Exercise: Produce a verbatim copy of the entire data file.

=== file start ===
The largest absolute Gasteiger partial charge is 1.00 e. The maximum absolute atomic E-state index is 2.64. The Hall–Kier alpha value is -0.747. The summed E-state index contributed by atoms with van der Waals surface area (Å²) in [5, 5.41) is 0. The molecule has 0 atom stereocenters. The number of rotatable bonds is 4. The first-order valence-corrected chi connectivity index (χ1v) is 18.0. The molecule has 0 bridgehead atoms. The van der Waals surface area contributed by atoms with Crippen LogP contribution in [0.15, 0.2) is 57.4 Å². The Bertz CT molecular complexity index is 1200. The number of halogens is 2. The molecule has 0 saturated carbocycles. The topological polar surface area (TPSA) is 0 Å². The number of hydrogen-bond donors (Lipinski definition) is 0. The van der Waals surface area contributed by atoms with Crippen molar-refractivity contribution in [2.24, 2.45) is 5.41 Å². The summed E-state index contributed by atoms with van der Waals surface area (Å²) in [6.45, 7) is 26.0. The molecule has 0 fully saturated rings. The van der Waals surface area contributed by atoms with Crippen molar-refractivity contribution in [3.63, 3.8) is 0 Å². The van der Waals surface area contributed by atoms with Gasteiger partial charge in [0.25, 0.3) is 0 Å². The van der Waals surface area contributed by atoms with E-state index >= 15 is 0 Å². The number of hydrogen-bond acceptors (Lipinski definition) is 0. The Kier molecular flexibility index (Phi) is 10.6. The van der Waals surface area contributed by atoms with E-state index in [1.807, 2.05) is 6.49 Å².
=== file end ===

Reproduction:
The largest absolute Gasteiger partial charge is 1.00 e. The maximum absolute atomic E-state index is 2.64. The Hall–Kier alpha value is -0.747. The summed E-state index contributed by atoms with van der Waals surface area (Å²) in [5, 5.41) is 0. The molecule has 0 atom stereocenters. The number of rotatable bonds is 4. The first-order valence-corrected chi connectivity index (χ1v) is 18.0. The molecule has 0 bridgehead atoms. The van der Waals surface area contributed by atoms with Crippen LogP contribution in [0.15, 0.2) is 57.4 Å². The Bertz CT molecular complexity index is 1200. The number of halogens is 2. The molecule has 0 saturated carbocycles. The topological polar surface area (TPSA) is 0 Å². The number of hydrogen-bond donors (Lipinski definition) is 0. The van der Waals surface area contributed by atoms with Crippen molar-refractivity contribution in [2.24, 2.45) is 5.41 Å². The summed E-state index contributed by atoms with van der Waals surface area (Å²) in [6.45, 7) is 26.0. The molecule has 0 fully saturated rings. The van der Waals surface area contributed by atoms with Crippen molar-refractivity contribution in [3.63, 3.8) is 0 Å². The van der Waals surface area contributed by atoms with Gasteiger partial charge in [0.25, 0.3) is 0 Å². The van der Waals surface area contributed by atoms with E-state index >= 15 is 0 Å². The number of hydrogen-bond acceptors (Lipinski definition) is 0. The Kier molecular flexibility index (Phi) is 10.6. The van der Waals surface area contributed by atoms with E-state index in [1.807, 2.05) is 6.49 Å².